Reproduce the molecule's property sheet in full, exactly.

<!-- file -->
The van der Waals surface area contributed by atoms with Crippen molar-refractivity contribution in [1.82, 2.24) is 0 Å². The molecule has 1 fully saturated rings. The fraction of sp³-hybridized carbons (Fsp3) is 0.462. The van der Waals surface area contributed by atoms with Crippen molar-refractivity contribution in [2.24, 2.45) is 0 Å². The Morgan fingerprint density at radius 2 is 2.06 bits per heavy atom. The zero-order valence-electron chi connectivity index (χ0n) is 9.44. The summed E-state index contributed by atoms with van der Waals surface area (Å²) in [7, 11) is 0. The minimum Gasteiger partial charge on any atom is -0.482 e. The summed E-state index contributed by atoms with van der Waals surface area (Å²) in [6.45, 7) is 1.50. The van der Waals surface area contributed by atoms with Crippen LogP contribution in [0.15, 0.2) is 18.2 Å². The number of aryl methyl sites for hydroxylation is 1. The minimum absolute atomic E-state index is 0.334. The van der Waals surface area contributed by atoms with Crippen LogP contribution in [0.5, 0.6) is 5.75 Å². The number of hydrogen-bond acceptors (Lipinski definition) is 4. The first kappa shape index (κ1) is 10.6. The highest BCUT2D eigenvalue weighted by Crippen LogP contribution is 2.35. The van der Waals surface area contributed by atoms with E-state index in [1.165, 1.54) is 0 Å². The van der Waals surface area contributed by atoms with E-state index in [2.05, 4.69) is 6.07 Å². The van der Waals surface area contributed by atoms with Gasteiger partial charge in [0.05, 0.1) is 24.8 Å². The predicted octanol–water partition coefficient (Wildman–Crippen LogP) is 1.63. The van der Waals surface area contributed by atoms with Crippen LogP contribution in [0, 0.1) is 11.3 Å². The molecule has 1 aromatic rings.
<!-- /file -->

The van der Waals surface area contributed by atoms with Crippen molar-refractivity contribution in [1.82, 2.24) is 0 Å². The molecule has 1 fully saturated rings. The fraction of sp³-hybridized carbons (Fsp3) is 0.462. The van der Waals surface area contributed by atoms with Crippen molar-refractivity contribution in [2.24, 2.45) is 0 Å². The Morgan fingerprint density at radius 2 is 2.06 bits per heavy atom. The zero-order valence-electron chi connectivity index (χ0n) is 9.44. The summed E-state index contributed by atoms with van der Waals surface area (Å²) in [7, 11) is 0. The minimum Gasteiger partial charge on any atom is -0.482 e. The summed E-state index contributed by atoms with van der Waals surface area (Å²) in [6.45, 7) is 1.50. The van der Waals surface area contributed by atoms with Crippen LogP contribution in [0.15, 0.2) is 18.2 Å². The number of aryl methyl sites for hydroxylation is 1. The minimum absolute atomic E-state index is 0.334. The van der Waals surface area contributed by atoms with Crippen LogP contribution in [0.5, 0.6) is 5.75 Å². The number of hydrogen-bond acceptors (Lipinski definition) is 4. The first kappa shape index (κ1) is 10.6. The highest BCUT2D eigenvalue weighted by Crippen LogP contribution is 2.35. The van der Waals surface area contributed by atoms with E-state index in [1.165, 1.54) is 0 Å². The van der Waals surface area contributed by atoms with E-state index in [2.05, 4.69) is 6.07 Å². The van der Waals surface area contributed by atoms with Gasteiger partial charge in [0.05, 0.1) is 24.8 Å². The predicted octanol–water partition coefficient (Wildman–Crippen LogP) is 1.63. The van der Waals surface area contributed by atoms with Crippen LogP contribution in [0, 0.1) is 11.3 Å². The molecule has 1 aromatic rings.